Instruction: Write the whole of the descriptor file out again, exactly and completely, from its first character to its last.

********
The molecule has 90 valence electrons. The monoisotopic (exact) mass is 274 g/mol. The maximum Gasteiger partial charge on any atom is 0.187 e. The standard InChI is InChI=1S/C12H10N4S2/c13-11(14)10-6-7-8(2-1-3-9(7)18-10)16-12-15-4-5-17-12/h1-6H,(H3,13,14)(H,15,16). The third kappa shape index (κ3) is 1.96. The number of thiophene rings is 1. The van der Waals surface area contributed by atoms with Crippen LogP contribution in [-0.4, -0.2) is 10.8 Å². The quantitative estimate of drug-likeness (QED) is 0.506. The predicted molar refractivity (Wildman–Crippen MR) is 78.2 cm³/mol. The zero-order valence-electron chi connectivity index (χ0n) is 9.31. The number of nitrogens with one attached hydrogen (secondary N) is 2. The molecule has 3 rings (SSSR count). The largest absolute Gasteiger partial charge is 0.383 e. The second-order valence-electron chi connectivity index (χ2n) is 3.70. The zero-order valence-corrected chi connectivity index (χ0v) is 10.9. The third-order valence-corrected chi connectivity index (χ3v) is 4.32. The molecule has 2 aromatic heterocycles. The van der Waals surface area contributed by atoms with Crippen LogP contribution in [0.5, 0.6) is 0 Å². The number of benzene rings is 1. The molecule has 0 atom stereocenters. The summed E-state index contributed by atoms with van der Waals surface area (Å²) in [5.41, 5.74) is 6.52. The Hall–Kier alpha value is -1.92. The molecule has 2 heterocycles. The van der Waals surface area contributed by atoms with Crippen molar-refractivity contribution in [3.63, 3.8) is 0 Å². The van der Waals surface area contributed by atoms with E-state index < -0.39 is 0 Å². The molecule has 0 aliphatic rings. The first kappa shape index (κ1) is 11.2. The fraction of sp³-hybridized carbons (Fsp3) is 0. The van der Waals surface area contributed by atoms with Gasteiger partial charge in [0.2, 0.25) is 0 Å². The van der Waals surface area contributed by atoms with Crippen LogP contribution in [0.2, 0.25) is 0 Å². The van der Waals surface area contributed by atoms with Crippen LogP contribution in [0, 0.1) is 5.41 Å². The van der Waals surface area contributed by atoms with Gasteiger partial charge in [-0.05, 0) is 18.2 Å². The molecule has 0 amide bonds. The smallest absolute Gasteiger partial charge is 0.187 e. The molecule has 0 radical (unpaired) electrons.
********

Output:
The molecule has 90 valence electrons. The monoisotopic (exact) mass is 274 g/mol. The maximum Gasteiger partial charge on any atom is 0.187 e. The standard InChI is InChI=1S/C12H10N4S2/c13-11(14)10-6-7-8(2-1-3-9(7)18-10)16-12-15-4-5-17-12/h1-6H,(H3,13,14)(H,15,16). The third kappa shape index (κ3) is 1.96. The number of thiophene rings is 1. The van der Waals surface area contributed by atoms with Crippen LogP contribution in [-0.4, -0.2) is 10.8 Å². The quantitative estimate of drug-likeness (QED) is 0.506. The predicted molar refractivity (Wildman–Crippen MR) is 78.2 cm³/mol. The zero-order valence-electron chi connectivity index (χ0n) is 9.31. The number of nitrogens with one attached hydrogen (secondary N) is 2. The molecule has 3 rings (SSSR count). The largest absolute Gasteiger partial charge is 0.383 e. The second-order valence-electron chi connectivity index (χ2n) is 3.70. The zero-order valence-corrected chi connectivity index (χ0v) is 10.9. The third-order valence-corrected chi connectivity index (χ3v) is 4.32. The molecule has 2 aromatic heterocycles. The van der Waals surface area contributed by atoms with Crippen LogP contribution in [0.5, 0.6) is 0 Å². The number of benzene rings is 1. The molecule has 0 atom stereocenters. The summed E-state index contributed by atoms with van der Waals surface area (Å²) in [5.41, 5.74) is 6.52. The Hall–Kier alpha value is -1.92. The molecule has 2 heterocycles. The van der Waals surface area contributed by atoms with Crippen molar-refractivity contribution in [3.63, 3.8) is 0 Å². The van der Waals surface area contributed by atoms with E-state index < -0.39 is 0 Å². The molecule has 0 aliphatic rings. The first kappa shape index (κ1) is 11.2. The fraction of sp³-hybridized carbons (Fsp3) is 0. The van der Waals surface area contributed by atoms with Gasteiger partial charge in [0.2, 0.25) is 0 Å². The van der Waals surface area contributed by atoms with Crippen LogP contribution in [0.2, 0.25) is 0 Å². The van der Waals surface area contributed by atoms with Crippen LogP contribution in [0, 0.1) is 5.41 Å². The van der Waals surface area contributed by atoms with Gasteiger partial charge in [-0.05, 0) is 18.2 Å². The molecule has 0 amide bonds. The smallest absolute Gasteiger partial charge is 0.187 e. The molecule has 0 radical (unpaired) electrons.